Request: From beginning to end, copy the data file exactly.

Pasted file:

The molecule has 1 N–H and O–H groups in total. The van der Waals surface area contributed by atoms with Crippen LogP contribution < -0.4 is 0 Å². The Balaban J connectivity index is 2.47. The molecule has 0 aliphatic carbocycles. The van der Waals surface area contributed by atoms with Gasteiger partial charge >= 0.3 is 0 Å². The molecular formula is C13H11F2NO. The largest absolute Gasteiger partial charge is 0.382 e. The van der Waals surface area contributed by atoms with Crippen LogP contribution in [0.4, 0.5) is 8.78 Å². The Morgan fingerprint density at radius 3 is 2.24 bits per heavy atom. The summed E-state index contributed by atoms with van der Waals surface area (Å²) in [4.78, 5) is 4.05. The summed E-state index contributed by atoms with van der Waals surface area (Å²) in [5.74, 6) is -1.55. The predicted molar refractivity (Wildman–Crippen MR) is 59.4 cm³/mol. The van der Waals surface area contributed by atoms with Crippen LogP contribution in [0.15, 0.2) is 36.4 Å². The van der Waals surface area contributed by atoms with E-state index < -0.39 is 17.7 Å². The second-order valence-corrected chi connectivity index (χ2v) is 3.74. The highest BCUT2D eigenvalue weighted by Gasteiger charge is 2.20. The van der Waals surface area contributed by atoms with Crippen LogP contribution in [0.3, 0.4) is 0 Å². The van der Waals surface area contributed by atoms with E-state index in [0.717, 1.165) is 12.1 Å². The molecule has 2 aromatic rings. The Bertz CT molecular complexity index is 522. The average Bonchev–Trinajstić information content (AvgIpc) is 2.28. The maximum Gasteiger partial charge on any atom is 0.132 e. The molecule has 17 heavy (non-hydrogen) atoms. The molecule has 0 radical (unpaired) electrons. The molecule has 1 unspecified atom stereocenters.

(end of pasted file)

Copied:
The molecule has 1 N–H and O–H groups in total. The van der Waals surface area contributed by atoms with Crippen LogP contribution < -0.4 is 0 Å². The Balaban J connectivity index is 2.47. The molecule has 0 aliphatic carbocycles. The van der Waals surface area contributed by atoms with Gasteiger partial charge >= 0.3 is 0 Å². The molecular formula is C13H11F2NO. The largest absolute Gasteiger partial charge is 0.382 e. The van der Waals surface area contributed by atoms with Crippen LogP contribution in [0.4, 0.5) is 8.78 Å². The Morgan fingerprint density at radius 3 is 2.24 bits per heavy atom. The summed E-state index contributed by atoms with van der Waals surface area (Å²) in [4.78, 5) is 4.05. The summed E-state index contributed by atoms with van der Waals surface area (Å²) in [5.74, 6) is -1.55. The predicted molar refractivity (Wildman–Crippen MR) is 59.4 cm³/mol. The van der Waals surface area contributed by atoms with Crippen LogP contribution in [0.15, 0.2) is 36.4 Å². The van der Waals surface area contributed by atoms with E-state index < -0.39 is 17.7 Å². The second-order valence-corrected chi connectivity index (χ2v) is 3.74. The highest BCUT2D eigenvalue weighted by Gasteiger charge is 2.20. The van der Waals surface area contributed by atoms with Crippen LogP contribution in [0.3, 0.4) is 0 Å². The van der Waals surface area contributed by atoms with E-state index in [0.717, 1.165) is 12.1 Å². The molecule has 2 aromatic rings. The Bertz CT molecular complexity index is 522. The average Bonchev–Trinajstić information content (AvgIpc) is 2.28. The maximum Gasteiger partial charge on any atom is 0.132 e. The molecule has 17 heavy (non-hydrogen) atoms. The molecule has 0 radical (unpaired) electrons. The molecule has 1 unspecified atom stereocenters.